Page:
The Environmental Working Group (EWG) has just released its annual “Shopper’s Guide to Pesticides in Produce™“, a list of the most (and the least) pesticide-contaminated fruits and vegetables. Even though the data analysed is from the US I like to refer to it when shopping. It helps me make better choices on what produce I need to buy organic (The Dirty Dozen™) and what produce I can buy non-organic (The Clean 15™).
I try to buy organic as much as my budget allows and tend to be particularly careful with the fruits and vegetables my kids eat most (apples, cucumbers, cherry tomatoes and carrots).
Conventional agriculture uses pesticides to grow vegetables and fruits. Pesticides are detrimental to health and have been linked to a number of conditions including headaches, cancer and endocrine disruption. Contrary to popular belief washing or peeling does not always remove pesticides. However, it is good to keep in mind that “pesticides levels typically diminish when food is cooked“.
Interestingly, the EWG’s report points out that even though *leafy greens and hot pepper are not listed in The Dirty Dozens™, they have been found to have high levels of pesticides. So if you eat often, make sure you buy them organic.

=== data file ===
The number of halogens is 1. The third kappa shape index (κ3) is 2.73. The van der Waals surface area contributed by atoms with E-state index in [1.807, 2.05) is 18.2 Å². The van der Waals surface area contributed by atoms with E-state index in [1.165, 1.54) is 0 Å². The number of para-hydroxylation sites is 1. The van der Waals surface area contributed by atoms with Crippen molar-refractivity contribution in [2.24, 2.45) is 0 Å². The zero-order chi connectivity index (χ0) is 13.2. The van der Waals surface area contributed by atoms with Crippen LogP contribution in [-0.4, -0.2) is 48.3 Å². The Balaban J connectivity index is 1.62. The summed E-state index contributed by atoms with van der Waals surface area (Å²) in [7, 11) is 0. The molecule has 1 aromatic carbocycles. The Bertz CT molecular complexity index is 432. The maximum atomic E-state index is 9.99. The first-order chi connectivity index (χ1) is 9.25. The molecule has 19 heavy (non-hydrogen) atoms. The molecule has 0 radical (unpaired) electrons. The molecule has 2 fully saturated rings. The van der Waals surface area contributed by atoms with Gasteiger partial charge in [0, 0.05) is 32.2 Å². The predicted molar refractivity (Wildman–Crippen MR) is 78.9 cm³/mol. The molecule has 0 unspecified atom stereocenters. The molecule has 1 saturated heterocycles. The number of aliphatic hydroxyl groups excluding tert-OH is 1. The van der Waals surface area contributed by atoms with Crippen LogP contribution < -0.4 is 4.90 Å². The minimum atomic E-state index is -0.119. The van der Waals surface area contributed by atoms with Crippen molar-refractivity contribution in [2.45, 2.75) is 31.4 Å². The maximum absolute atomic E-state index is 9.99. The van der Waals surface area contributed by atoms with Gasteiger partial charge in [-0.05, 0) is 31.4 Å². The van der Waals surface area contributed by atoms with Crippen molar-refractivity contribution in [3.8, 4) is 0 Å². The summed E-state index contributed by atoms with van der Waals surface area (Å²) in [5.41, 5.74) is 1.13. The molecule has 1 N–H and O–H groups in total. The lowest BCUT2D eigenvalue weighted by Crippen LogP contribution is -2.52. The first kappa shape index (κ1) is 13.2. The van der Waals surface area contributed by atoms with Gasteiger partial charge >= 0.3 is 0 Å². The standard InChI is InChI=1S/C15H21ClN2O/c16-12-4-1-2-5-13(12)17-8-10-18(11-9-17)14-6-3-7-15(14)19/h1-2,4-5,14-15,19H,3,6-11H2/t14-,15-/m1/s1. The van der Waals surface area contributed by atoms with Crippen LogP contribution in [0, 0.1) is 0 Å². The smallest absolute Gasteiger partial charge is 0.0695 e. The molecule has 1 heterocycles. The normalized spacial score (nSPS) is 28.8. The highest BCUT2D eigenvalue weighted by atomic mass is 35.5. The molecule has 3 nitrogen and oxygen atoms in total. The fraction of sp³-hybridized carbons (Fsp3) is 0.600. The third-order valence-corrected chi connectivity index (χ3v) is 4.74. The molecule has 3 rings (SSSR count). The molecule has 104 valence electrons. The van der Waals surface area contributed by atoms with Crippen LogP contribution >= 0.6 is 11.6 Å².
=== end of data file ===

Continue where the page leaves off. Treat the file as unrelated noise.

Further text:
Signing up to an organic vegetable box delivery scheme or simply growing your own are easy ways to ensure you limit the amount of pesticides in your food.
Here are some of the key findings of the report:
- 99 percent of apple samples, 98 percent of peaches, and 97 percent of nectarines tested positive for at least one pesticide residue.
- The average potato had more pesticides by weight than any other produce.
- A single grape sample and a sweet bell pepper sample contained 15 pesticides.
- Single samples of cherry tomatoes, nectarines, peaches, imported snap peas and strawberries showed 13 different pesticides a piece.
The Dirty Dozen™ 2015 – apples, celery, cherry tomatoes, cucumbers, grapes, nectarines, peaches, potatoes, snap peas, spinach, strawberries, sweet bell peppers (+*kale, collard greens, spring greens and hot peppers).
The Clean Fifteen™2015 – asparagus, avocados, cabbage, cantaloupe, cauliflower, eggplant, grapefruit, kiwis, mangos, onions, papayas, pineapples, sweet corn, frozen sweet peas, sweet potatoes.
Read the full report here and download EWG’s handy shopping guide here.
(this article originally appeared on The Flexitarian)